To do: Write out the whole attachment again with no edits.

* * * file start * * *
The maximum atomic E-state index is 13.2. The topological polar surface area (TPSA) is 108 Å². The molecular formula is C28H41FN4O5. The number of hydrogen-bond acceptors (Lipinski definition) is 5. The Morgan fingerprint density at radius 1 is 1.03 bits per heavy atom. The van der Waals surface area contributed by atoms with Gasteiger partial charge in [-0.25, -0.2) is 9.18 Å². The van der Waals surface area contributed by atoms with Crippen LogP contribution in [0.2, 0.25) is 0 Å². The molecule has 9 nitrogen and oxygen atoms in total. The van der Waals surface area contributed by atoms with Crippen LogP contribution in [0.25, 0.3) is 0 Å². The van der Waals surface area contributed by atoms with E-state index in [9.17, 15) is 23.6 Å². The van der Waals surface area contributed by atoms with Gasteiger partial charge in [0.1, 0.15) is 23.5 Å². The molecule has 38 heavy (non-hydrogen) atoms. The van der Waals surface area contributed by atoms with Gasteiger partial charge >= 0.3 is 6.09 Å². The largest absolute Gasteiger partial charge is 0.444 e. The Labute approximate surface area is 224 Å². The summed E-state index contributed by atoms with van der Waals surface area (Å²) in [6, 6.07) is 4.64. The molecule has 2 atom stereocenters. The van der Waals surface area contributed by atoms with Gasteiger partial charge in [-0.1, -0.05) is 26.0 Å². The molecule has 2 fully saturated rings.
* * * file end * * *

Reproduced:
The maximum atomic E-state index is 13.2. The topological polar surface area (TPSA) is 108 Å². The molecular formula is C28H41FN4O5. The number of hydrogen-bond acceptors (Lipinski definition) is 5. The Morgan fingerprint density at radius 1 is 1.03 bits per heavy atom. The van der Waals surface area contributed by atoms with Gasteiger partial charge in [-0.25, -0.2) is 9.18 Å². The van der Waals surface area contributed by atoms with Crippen LogP contribution in [0.2, 0.25) is 0 Å². The molecule has 9 nitrogen and oxygen atoms in total. The van der Waals surface area contributed by atoms with Crippen LogP contribution in [0.25, 0.3) is 0 Å². The van der Waals surface area contributed by atoms with E-state index in [9.17, 15) is 23.6 Å². The van der Waals surface area contributed by atoms with Gasteiger partial charge in [0.1, 0.15) is 23.5 Å². The molecule has 38 heavy (non-hydrogen) atoms. The van der Waals surface area contributed by atoms with Gasteiger partial charge >= 0.3 is 6.09 Å². The largest absolute Gasteiger partial charge is 0.444 e. The Labute approximate surface area is 224 Å². The summed E-state index contributed by atoms with van der Waals surface area (Å²) in [6, 6.07) is 4.64. The molecule has 2 atom stereocenters. The van der Waals surface area contributed by atoms with Gasteiger partial charge in [-0.1, -0.05) is 26.0 Å². The molecule has 2 fully saturated rings.